You give it to your kids.
By Vic Napier
Among industrialized nations, Americans have the worst relationship with arithmetic and math. According to a 2015 Pew Research study, in a field of 72 countries, American 15-year-olds placed 39th in math scores.
Those 15-year-olds grow up to be American adults who cannot do simple math.
A research study in the journal Education finds that 71% of Americans cannot calculate gas mileage, 58% cannot figure a tip, and 78% do not have the skills to compute loan interest. How do people manage these routine calculations when they have no idea how to do them? Research suggests they estimate — and “pad” their estimation. In other words, they overpay. Imagine how much money they lose by avoiding simple math.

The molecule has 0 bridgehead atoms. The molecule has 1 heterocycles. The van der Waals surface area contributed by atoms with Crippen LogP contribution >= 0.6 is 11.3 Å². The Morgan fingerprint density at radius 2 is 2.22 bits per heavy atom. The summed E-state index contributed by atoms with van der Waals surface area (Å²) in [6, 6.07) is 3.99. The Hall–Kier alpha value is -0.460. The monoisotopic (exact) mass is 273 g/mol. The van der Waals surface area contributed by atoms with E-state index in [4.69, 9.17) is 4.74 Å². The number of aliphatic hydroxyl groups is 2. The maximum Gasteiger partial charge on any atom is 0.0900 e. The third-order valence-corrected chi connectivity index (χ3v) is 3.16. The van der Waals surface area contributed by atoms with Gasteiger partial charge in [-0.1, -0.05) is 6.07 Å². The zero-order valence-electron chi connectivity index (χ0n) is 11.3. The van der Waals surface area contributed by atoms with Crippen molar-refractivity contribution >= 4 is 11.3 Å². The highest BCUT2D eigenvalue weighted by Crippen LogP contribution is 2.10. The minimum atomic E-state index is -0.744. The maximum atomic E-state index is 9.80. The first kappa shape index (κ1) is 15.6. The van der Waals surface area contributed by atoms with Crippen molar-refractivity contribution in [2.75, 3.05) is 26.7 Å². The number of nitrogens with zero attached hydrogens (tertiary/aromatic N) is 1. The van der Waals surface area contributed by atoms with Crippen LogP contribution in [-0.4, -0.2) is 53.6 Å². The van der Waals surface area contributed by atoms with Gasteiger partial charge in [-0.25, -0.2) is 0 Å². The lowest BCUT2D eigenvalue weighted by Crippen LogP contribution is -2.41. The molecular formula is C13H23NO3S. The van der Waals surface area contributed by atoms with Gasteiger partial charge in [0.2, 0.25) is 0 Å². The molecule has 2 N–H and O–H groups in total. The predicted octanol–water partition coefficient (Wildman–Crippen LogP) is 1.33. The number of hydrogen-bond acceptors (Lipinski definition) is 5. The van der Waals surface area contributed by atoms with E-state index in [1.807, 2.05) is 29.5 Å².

Babies only a few months old have (very) basic math skills. By the time these babies are old enough to enter college, however, 80% will report math anxiety to researchers. What’s causing the math anxiety epidemic?
The research is clear: It’s us — parents and teachers.
In one sense, math anxiety is contagious. Parents and teachers who are anxious about math easily pass that anxiety onto their children and students.